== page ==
New Game Plan program helps Canadian athletes balance school and sport

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WATCH ABOVE: As Brendan Parker reports, the goal is to give elite athletes the flexibility when trying to juggle training, travel and competition with the demands of school – Jan 6, 2017

A new initiative has been launched to help alleviate some of the stresses felt by young athletes who are balancing university classes and sport.

“Trying to do the same amount of work that a regular student would do, plus going to practice every day and just killing yourself…it’s hard to do,” University of Calgary student and paratriathlete Stefan Daniel said.

In 2015, the Canadian Olympic Committee launched a program called Game Plan, designed to help athletes prepare for life after sport.

Canadian sport organizations have now partnered with nine universities to create a network that will focus on providing flexibility for athletes trying to meticulously balance training and competitions with the demands of post-secondary school.

The University of Calgary is part of the network of schools participating, trying to accommodate all types of schedules.

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“We have many people on campus who are former elite athletes themselves,” University of Calgary’s vice-president of student experience Susan Barker said.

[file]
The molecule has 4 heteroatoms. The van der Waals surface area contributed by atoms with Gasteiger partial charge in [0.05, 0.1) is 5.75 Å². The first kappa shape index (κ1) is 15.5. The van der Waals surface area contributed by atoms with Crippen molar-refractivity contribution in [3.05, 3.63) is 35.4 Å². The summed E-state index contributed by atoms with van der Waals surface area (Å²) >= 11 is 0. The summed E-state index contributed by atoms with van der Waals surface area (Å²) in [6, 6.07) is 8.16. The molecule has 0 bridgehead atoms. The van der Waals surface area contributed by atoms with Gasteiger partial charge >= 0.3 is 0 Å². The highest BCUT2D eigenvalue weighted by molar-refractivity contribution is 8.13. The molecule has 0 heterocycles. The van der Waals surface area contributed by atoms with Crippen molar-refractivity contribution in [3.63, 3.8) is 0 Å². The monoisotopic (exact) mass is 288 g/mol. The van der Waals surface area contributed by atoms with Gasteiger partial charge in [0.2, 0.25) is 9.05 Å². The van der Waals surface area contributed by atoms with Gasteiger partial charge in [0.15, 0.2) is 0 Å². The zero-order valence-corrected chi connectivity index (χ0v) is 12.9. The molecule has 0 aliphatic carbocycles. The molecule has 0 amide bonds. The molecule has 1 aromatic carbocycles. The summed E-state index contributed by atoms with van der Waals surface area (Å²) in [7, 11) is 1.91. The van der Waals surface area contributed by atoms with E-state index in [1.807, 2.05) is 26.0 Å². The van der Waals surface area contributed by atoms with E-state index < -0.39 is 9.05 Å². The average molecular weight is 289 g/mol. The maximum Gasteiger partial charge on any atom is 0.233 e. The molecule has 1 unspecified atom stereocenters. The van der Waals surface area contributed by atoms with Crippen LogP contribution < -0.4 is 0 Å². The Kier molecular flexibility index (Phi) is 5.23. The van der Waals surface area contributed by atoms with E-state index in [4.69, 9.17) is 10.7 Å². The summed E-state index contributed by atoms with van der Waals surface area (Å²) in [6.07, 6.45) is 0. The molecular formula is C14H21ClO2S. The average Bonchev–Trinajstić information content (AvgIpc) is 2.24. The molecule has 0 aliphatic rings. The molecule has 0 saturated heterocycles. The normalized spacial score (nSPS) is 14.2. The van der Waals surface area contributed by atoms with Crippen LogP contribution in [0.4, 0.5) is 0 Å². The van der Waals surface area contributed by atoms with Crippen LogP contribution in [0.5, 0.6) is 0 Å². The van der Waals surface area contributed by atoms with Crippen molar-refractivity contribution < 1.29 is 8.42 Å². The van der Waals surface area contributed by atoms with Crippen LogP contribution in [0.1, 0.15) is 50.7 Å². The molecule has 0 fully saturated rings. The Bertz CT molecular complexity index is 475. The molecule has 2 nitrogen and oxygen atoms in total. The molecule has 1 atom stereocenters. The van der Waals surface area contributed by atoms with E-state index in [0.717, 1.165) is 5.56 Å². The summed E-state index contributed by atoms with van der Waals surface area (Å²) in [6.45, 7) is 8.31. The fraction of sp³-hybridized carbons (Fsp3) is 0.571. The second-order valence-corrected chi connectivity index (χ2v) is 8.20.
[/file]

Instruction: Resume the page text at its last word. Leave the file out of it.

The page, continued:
“Calgary attracts athletes and so we get it. We understand and we want to support future athletes.”

Two-time Olympic long-track speedskater Shannon Rempel understands how valuable it is to have understanding professors when it comes to training and competition schedules.

“It’s pretty hard with assignments and having profs accommodate schedules…it can be pretty tricky,” Rempel said. “I’m in my 14th year of university now and I’m almost done, but it’s been a long process.”

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After nearly two decades on the national team, the Winnipeg native is on the final lap of her skating career, with her sights set on Korea in 2018.

“That’s the end goal for me and then that’ll be the final push,” she said.

She’s just at the start of her post-athletic career, but soon to be armed with a degree.

“I’m excited for the next part of it, but I want to make sure I enjoy this while I have it right now.”

Rempel is enjoying the fact she has just two more classes left to depart the University of Calgary with a communications degree.

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“I don’t know what I’m going to do with myself,” she laughed.

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